Still, the carving won’t be done for decades - and much of the presentation was about the exacting, painstaking work of blowing up the mountain, rather than about Crazy Horse himself.  Like Rushmore, the carving is an enormous project - enough that the “how” will always be a big part of the story.  But we spent a couple hours there - watched the movie and everything - and I learned a lot more about the sculptor than the sculptee.  I don’t feel like I know Crazy Horse any better than before.

It turns out that Crazy Horse is the individual chosen to represent the nobility of spirit of the native peoples, and so the sculpture is of him, but not necessarily about him.  Again, it was a beautiful day in a beautiful place and I’m glad I saw it, and now I don’t have to do it again unless they get a whole bunch more work done before I’m too old to travel.  

It was in the Crazy Horse parking lot that we encountered the thumping minivan.  The engine was running and a man was inside it.  There was a knocking noise coming from it that at first I thought was an engine in distress and I was just about to say something to MSL about how the vehicle didn’t sound very healthy when I realized the man inside the van was Native American and the thumping was a recording of drums that he was listening to.  He sat in the driver’s seat with his eyes closed and his head nodded in time with the beat.  Clearly, he was having a spiritual moment inside the car - he may have been praying or centering himself before visiting the grounds or working a shift as a volunteer in the museum.    

I didn’t talk to the guy. I didn’t knock on the minivan’s window and ask, “Hey dude, are you a real Indian?  Whatcha doin’ in there, praying to the Great Spirit or somethin’?”  It’s not really my style to talk to people because I’m afraid my questions won’t sound any smarter than that. Besides, it’s so much easier to just observe people in a detached way and then make the assumptions and generalizations necessary to fit them into a story like this one than it is to actually talk to them - It’s why I’m an essayist and not a journalist.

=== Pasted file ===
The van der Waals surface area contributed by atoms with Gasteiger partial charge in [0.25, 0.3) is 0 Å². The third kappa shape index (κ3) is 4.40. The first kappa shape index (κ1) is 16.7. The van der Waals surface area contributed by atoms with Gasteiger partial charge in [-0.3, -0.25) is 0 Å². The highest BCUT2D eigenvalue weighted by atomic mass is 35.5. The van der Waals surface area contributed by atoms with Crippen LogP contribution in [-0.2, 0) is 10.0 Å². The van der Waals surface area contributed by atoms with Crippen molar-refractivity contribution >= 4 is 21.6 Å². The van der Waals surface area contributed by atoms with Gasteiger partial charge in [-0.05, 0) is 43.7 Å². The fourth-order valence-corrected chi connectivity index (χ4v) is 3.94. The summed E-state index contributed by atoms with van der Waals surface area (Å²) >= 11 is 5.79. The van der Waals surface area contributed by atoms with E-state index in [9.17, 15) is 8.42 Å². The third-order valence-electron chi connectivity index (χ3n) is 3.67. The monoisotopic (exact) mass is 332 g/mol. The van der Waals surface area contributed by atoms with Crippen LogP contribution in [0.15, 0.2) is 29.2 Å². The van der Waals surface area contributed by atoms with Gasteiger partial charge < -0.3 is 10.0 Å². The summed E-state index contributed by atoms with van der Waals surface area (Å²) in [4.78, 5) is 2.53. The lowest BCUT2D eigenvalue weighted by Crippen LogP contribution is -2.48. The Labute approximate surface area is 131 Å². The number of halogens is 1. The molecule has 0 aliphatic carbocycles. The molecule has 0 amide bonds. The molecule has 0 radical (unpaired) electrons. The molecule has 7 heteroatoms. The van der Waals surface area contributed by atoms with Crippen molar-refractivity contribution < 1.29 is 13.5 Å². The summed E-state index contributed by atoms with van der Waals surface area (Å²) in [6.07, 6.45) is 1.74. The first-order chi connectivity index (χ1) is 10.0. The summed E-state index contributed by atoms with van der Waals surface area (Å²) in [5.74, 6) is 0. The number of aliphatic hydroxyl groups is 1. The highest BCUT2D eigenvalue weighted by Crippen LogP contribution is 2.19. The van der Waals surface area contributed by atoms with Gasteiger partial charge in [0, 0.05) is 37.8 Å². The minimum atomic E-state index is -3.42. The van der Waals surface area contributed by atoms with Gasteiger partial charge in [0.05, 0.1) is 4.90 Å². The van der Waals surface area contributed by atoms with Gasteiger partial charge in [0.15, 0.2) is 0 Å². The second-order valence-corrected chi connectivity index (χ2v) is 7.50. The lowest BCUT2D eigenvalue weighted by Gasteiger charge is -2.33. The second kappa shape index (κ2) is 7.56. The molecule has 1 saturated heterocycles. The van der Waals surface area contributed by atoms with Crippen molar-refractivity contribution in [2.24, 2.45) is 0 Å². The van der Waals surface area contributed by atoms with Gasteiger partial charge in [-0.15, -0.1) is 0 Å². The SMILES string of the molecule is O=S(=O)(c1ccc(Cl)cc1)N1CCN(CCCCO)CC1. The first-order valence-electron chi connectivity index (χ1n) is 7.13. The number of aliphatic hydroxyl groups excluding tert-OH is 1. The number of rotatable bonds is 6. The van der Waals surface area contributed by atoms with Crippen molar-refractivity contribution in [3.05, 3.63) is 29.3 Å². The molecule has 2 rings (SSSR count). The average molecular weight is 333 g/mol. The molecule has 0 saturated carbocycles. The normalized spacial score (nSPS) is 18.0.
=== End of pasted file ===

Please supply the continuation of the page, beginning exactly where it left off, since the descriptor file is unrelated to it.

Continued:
But, I wonder what this place means to him … the hills, the nearby plains, the mountain carving and the museum.  It is a place of honor - a place of hope and optimism - and there have been precious few of those for the First People since the Europeans arrived.  

The glorious part of our nation’s history is that all of the immigrants who came and all of those  who moved west into the interior of the continent did so with the intention of building new lives in a new place and that kind of hope and ambition is an irresistible force and it is still a part of who Americans are today.  That’s the history that I identify with and I celebrate it.  

But the ugly part of our history is that there were already people here with rich cultures and traditions and they were completely smothered by our Manifest Destiny.  Nothing can really replace the respect that those people were robbed of, or the opportunity for their cultures to choose their own direction, and that’s the history of the guy in the minivan and there’s a real national sadness around it.  

It’s hard for two peoples to get along on the same piece of real estate and that’s as true today as it was in the 1800s.  Think of the mess in Israel and Palestine.  Think of the conflict between the farmers and the nomadic Fulani in West Africa.  Think of that armrest you have to share with the person next to you on an airplane.  

There aren’t easy answers to these current conflicts and it is impossible to turn back the calendar and undo our previous offenses.  Even though I am not completely on-board with this whole carving-big-faces-in-mountains thing, I fully support the big dreams and the big plans for the Crazy Horse monument, and to the guy in the minivan, rock on, brother.

crazy horse distance chris congdon upstairs project.jpg
gentlemen, remove your hats

gentlemen, remove your hats

comfortable clothes

comfortable clothes